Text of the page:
Dancers face a twofold challenge in any ballet. The combination of extreme athleticism and visual beauty means that dancers have to make their work look effortless. That's never easy when the choreography includes leaps, sword fights, dancing en pointe and fluidity of movement.
“You have to have a lot of stamina to go from the party scene into a snow pas de deux,” Herd said. “It's also important to keep your energy up when you're sitting on the throne in the Kingdom of Sweets.”
Love echoed Herd's concerns about stamina in the first act and the lengthy stretch in the second act when his character Hans is more of an observer than a participant. The latter requires a special type of diligence to convey involvement in a scene when he's not especially active.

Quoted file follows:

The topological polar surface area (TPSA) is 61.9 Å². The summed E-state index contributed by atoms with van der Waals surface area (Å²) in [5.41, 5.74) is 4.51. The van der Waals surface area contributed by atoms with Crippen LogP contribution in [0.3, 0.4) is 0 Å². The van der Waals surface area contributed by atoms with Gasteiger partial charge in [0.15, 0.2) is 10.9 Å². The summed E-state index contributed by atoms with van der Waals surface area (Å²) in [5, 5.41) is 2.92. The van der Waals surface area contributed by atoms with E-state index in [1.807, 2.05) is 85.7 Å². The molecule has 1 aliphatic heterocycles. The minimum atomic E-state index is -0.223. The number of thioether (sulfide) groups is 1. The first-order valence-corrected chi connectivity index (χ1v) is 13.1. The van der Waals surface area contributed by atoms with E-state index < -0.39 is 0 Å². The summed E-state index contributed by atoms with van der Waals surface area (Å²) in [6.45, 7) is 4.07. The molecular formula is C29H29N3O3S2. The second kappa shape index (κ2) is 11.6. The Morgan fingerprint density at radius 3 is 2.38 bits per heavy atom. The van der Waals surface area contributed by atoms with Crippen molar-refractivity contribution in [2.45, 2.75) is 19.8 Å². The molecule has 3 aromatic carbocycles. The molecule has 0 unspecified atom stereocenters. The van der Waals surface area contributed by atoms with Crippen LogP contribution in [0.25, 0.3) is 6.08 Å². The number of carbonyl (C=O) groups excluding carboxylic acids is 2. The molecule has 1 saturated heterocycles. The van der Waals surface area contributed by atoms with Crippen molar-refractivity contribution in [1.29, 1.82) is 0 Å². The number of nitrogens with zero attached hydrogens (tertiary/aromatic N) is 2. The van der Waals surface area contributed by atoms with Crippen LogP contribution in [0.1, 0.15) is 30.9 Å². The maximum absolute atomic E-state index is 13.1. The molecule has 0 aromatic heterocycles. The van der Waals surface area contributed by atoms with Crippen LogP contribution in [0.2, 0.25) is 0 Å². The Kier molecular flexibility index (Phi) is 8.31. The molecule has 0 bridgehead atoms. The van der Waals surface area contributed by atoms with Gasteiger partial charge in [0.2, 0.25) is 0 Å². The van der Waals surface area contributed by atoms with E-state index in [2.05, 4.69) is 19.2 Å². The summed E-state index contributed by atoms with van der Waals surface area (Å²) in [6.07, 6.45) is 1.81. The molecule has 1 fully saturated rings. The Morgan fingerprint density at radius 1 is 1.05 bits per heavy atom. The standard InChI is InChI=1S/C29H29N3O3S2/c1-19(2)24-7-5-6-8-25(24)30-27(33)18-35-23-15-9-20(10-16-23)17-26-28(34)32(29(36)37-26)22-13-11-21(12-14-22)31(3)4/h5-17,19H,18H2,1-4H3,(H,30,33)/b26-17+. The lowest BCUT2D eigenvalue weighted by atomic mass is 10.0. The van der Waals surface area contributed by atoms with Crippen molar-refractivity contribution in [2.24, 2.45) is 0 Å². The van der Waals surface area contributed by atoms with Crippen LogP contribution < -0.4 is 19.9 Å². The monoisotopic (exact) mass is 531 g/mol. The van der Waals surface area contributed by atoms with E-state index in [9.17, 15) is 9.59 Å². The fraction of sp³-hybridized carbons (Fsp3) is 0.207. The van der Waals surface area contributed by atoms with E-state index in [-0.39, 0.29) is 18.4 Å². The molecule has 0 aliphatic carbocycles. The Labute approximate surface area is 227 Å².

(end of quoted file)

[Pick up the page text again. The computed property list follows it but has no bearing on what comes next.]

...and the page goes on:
“I'm on stage for the majority of the ballet and sitting on the throne in Act II is not much of a break,” Love explained. “You have to look alive or the audience won't be involved. You learn how much the smallest subtle details matter.”
Those issues become paramount when one considers that ballet dancers don't have the luxury of speech. Every emotion, from anticipation to unabashed joy, has to be conveyed through carriage, gesture and facial expression. As Norma Desmond said in “Sunset Boulevard,” “We didn't need dialogue. We had faces!”
“An actor can say something to express an emotion but a dancer has to embody that,” Herd said. “I have to show the audience that Clara has feelings for Hans but at the same time, she's shy. Without speech, you have to give the audience time to read your gestures. It's a fascinating process to convey what your character is thinking.”
A number of family activities are planned during the run of “The Nutcracker.”
At all performances, kids are invited to create a keepsake Christmas ornament. Guests can meet the cast, have photos taken with Santa and attend a milk and cookies reception at all matinee performances.